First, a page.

for each of us; we are part of that process of changeand
the decissions we amke todayis forming that future that
we are fashioning for oursevles and future generations.
Creation does indeed continue to groan.
So as we honour the memory and the life of my Uncle,
let us pray in this Mass that we will be guided by the
same Spitit who guided him in life. That in the choices
and decissions we make in lifethat they may be for the
building up of the human family and God's kingdom here
St Paul: Creation still retains the
hope of being freed. For those who believe, the whole
of creation is eagerly waiting for God.
Monsignor Brennan retired as Parish Priest of Bo'ness
in 1995. He had been ordained for the Archdioces in
1945. He had served in St patrick's Edinburgh (1945
- 1947); St patrick's Kilsyth (1947 - 1961). He was
spiritual Director of St Mary's College, Blairs the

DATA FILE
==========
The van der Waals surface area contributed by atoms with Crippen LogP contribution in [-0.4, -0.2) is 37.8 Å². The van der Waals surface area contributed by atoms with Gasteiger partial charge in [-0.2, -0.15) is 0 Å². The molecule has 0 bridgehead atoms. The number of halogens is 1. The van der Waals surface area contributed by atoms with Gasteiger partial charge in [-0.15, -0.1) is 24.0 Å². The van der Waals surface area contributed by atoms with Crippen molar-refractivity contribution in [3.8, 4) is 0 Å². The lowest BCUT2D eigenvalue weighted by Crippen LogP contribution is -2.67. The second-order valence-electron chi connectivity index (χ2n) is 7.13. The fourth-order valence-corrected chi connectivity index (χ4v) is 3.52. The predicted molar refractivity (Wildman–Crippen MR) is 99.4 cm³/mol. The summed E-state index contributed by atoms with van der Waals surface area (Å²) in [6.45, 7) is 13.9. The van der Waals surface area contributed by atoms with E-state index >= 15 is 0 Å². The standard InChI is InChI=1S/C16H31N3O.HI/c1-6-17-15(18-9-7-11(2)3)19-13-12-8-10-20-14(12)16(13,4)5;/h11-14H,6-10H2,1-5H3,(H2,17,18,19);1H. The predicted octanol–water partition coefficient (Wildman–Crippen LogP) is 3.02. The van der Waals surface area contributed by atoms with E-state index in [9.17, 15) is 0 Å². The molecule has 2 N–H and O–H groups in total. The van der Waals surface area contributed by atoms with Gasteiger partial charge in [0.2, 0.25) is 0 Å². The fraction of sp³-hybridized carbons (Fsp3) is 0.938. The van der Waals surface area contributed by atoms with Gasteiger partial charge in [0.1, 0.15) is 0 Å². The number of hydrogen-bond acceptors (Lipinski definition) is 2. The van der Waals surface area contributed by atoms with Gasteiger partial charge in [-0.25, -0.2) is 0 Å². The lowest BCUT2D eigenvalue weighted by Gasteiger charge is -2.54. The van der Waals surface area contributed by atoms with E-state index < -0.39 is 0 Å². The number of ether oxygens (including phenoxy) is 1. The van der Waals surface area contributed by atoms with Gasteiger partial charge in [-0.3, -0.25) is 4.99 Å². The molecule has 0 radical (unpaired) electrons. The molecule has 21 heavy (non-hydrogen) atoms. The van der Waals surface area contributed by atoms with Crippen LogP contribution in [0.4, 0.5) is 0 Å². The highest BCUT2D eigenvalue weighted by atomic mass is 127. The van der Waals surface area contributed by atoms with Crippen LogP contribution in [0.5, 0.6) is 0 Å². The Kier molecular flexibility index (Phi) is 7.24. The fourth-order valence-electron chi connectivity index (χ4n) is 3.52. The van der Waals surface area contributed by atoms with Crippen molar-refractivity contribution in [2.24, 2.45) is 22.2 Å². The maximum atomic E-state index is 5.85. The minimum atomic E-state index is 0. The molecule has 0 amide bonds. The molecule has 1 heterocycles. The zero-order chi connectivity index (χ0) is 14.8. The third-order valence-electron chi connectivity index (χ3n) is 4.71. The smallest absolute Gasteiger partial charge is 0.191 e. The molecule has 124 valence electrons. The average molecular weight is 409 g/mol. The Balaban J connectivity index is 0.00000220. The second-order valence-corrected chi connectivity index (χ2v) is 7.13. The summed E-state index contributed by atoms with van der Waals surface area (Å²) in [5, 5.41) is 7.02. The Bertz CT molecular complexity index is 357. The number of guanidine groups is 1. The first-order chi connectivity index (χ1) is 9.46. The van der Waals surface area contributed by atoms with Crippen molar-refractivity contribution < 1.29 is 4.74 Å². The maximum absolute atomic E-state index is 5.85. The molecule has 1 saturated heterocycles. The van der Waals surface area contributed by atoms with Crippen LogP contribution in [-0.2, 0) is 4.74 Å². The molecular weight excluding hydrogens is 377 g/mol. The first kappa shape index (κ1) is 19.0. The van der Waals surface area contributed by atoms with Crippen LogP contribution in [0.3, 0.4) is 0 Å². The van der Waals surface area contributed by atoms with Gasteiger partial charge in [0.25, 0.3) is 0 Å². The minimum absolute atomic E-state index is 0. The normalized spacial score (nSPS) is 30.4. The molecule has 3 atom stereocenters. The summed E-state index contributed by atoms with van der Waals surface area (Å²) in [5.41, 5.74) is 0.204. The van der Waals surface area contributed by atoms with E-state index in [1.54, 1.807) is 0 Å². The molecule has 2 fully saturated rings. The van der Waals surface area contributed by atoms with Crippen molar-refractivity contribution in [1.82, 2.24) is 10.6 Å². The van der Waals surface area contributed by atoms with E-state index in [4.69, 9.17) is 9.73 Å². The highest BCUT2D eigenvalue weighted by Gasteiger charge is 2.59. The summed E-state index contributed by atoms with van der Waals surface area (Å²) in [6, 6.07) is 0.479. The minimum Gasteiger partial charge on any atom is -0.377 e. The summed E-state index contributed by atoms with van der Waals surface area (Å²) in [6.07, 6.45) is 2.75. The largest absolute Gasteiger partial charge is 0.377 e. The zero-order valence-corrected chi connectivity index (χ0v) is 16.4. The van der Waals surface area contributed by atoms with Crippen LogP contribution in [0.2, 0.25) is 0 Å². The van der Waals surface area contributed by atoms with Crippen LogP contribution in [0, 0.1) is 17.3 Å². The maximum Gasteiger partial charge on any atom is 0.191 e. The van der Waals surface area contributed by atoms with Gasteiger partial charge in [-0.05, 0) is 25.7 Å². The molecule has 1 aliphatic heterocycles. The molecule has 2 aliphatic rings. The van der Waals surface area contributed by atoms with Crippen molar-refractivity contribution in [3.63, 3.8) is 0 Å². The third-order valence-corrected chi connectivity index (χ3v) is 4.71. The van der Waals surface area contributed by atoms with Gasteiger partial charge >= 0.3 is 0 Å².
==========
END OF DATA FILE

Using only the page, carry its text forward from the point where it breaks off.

national Junior Seminary for Scotland from 1961 - 1966;
Parish Priest of St Mary Glenrothes (1966 - 1967); Rector
of Blairs from 1967 to 1974.
After his tenure as Rector of Blairs, Monsignor Brennan
remained in the Diocese of Aberdeen from 1974 - 1977
as the Parish Priest of Fochabers. In 1977 he was appointed
to St Alexander's Denny until 1988 as parish Priest.
Monsignor Brennan was transferred to St Mary's Bo'ness
as Parish Priest in 1988 where he built the new church
there. He retired to Kilkenny in 1995.
When he died he was 88 years of age.
By kind permission of the Catholic Directory
for the Archdiocese of St Andrews and Edinburgh 2011
edition, pages 153-156.